March 17, 2008

The False Dichotomy of Warrantless Surveillance

Last Friday, in an all-too-rare effort to fulfill its Constitutional function, the House of Representatives passed legislation that would re-authorize government anti-terrorist surveillance programs, but in a manner that was anything but the now-customary complete capitulation to the White House. The Restore Act, as the amended House bill is known, withholds immunity from lawsuits for telecom providers that have illegally assisted the government in spying on Americans, and requires prior court approval for the surveillance of U.S. residents talking to suspects overseas.

President Bush has repeatedly called on Congress to provide both future and retroactive immunity to telecommunications companies participating in a National Security Agency (N.S.A.) program that conducted surveillance without warrants, claiming that failing to do so is unfair and endangers American lives. As AT&T, Verizon and other providers face several lawsuits for their collaboration with the N.S.A., Mr. Bush has stated that he'll veto any bill which doesn't include immunity. Meanwhile, Republicans on Capitol Hill have pooh-poohed the idea that powers to spy without judicial oversight on U.S. citizens would ever be abused, with Senator Orrin Hatch claiming that only those with an "irrational fear of government" believe that "our country’s intelligence analysts are more concerned with random innocent Americans than foreign terrorists overseas..."

Senator Hatch's statement might be true if it were merely that intelligence agencies faced a choice between monitoring communication about a terrorist threat and listening in on conversations about someone's latest romantic mishap, plans for the weekend or the most recent news from relatives. The fact of the matter is, however, that this framing is woefully incomplete, and omits the very real danger of political spying, of which American presidents - from all ideological backgrounds and both political parties - have taken full advantage whenever they have had the opportunity.

Libertarian writer Julian Sanchez reminds us of this in an excellent article in last Sunday's Los Angeles Times entitled "Wiretapping's True Danger." As he notes, there is a rich and dark history of abusing electronic surveillance for political purposes going all the way back to the 1920s and the Teapot Dome scandal. Presidents from Truman to Nixon were guilty to one degree or another of either directly using the surveillance of American citizens for political gain, or benefiting from its existence. From the article:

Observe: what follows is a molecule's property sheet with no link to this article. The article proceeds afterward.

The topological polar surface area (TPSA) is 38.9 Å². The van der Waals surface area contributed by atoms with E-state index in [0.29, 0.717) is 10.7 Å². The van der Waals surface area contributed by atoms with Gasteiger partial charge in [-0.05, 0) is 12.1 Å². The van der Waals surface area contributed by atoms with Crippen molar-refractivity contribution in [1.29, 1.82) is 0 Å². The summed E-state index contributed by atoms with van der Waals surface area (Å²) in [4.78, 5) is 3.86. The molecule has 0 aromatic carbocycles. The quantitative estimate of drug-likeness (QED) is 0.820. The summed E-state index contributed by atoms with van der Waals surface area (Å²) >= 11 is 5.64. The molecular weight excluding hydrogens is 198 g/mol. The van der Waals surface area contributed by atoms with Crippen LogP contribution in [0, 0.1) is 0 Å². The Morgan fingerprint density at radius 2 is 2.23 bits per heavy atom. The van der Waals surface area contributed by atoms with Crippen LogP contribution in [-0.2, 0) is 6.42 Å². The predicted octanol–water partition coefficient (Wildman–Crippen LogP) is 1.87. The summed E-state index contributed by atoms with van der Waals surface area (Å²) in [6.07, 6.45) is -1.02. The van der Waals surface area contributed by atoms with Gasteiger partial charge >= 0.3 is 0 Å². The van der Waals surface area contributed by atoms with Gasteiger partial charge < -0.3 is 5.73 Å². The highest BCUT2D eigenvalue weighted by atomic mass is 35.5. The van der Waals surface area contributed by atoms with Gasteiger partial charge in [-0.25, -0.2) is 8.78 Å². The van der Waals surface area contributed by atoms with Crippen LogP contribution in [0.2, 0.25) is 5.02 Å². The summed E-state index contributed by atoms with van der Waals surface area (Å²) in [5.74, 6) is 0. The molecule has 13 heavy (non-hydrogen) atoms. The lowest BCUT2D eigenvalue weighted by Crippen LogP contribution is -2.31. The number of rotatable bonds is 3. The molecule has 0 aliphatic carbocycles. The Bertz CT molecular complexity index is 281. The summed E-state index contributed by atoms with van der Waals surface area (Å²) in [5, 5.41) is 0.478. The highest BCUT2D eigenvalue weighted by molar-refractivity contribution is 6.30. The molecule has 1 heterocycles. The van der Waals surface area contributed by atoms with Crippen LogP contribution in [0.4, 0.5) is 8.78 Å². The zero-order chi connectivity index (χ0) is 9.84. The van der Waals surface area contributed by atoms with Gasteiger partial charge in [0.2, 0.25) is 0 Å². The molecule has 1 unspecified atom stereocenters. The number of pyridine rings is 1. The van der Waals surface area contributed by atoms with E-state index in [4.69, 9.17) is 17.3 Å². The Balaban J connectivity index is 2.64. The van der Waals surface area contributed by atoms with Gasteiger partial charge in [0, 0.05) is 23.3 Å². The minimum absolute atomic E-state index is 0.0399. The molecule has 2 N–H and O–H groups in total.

The original FISA law was passed in 1978 after a thorough congressional investigation headed by Senator Frank Church (D-Idaho) revealed that for decades, intelligence analysts - and the presidents they served - had spied on the letters and phone conversations of union chiefs, civil rights leaders, journalists, antiwar activists, lobbyists, members of Congress, Supreme Court justices - even Eleanor Roosevelt and the Reverend Martin Luther King, Jr. The Church Committee reports painstakingly documented how the information obtained was often "collected and disseminated in order to serve the purely political interests of an intelligence agency or the administration, and to influence social policy and political action."
It's probably true that ordinary citizens uninvolved in political activism have little reason to fear being spied on, just as most Americans seldom need to invoke their 1st Amendment right to freedom of speech. But we understand that the 1st Amendment serves a dual role: It protects the private right to speak your mind, but it serves an even more important structural function, ensuring open debate about matters of public importance. You might not care about that first function if you don't plan to say anything controversial. But anyone who lives in a democracy, who is subject to its laws and affected by its policies, ought to care about the second.

Harvard University legal scholar William Stuntz has argued that the framers of the Constitution viewed the 4th Amendment as a mechanism for protecting political dissent. In England, agents of the crown had ransacked the homes of pamphleteers critical of the king - something the founders resolved that the American system would not countenance.

In that light, the security-versus-privacy framing of the contemporary FISA debate seems oddly incomplete. Your personal phone calls and e-mails may be of limited interest to the spymasters of Langley and Fort Meade. But if you think an executive branch unchecked by courts won't turn its "national security" surveillance powers to political ends - well, it would be a first.
With George W. Bush's N.S.A. vacuuming up huge swaths of domestic data - disobeying the spirit if not the letter of the law - it is difficult to regard Senator Hatch's false dichotomy as anything other than hopelessly naive or willfully stupid.

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